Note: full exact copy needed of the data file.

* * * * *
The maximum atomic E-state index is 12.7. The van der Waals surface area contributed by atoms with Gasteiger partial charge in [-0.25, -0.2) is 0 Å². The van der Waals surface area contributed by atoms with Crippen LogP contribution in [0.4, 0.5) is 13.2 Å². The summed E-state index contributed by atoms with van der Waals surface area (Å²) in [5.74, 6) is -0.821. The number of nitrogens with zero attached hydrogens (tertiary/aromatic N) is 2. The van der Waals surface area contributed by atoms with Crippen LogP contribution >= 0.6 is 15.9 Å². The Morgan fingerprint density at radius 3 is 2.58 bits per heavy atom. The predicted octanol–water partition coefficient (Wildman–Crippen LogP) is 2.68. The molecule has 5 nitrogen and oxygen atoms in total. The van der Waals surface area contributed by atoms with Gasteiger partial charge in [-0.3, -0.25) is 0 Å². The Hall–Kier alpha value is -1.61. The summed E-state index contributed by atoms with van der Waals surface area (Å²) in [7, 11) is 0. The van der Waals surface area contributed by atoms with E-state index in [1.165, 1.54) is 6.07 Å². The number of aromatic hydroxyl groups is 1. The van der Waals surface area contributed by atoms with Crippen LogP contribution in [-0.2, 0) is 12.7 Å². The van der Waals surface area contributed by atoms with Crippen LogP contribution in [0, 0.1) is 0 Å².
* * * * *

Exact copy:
The maximum atomic E-state index is 12.7. The van der Waals surface area contributed by atoms with Gasteiger partial charge in [-0.25, -0.2) is 0 Å². The van der Waals surface area contributed by atoms with Crippen LogP contribution in [0.4, 0.5) is 13.2 Å². The summed E-state index contributed by atoms with van der Waals surface area (Å²) in [5.74, 6) is -0.821. The number of nitrogens with zero attached hydrogens (tertiary/aromatic N) is 2. The van der Waals surface area contributed by atoms with Crippen LogP contribution >= 0.6 is 15.9 Å². The Morgan fingerprint density at radius 3 is 2.58 bits per heavy atom. The predicted octanol–water partition coefficient (Wildman–Crippen LogP) is 2.68. The molecule has 5 nitrogen and oxygen atoms in total. The van der Waals surface area contributed by atoms with Gasteiger partial charge in [-0.3, -0.25) is 0 Å². The Hall–Kier alpha value is -1.61. The summed E-state index contributed by atoms with van der Waals surface area (Å²) in [7, 11) is 0. The van der Waals surface area contributed by atoms with E-state index in [1.165, 1.54) is 6.07 Å². The number of aromatic hydroxyl groups is 1. The van der Waals surface area contributed by atoms with Crippen LogP contribution in [-0.2, 0) is 12.7 Å². The van der Waals surface area contributed by atoms with Crippen LogP contribution in [0, 0.1) is 0 Å².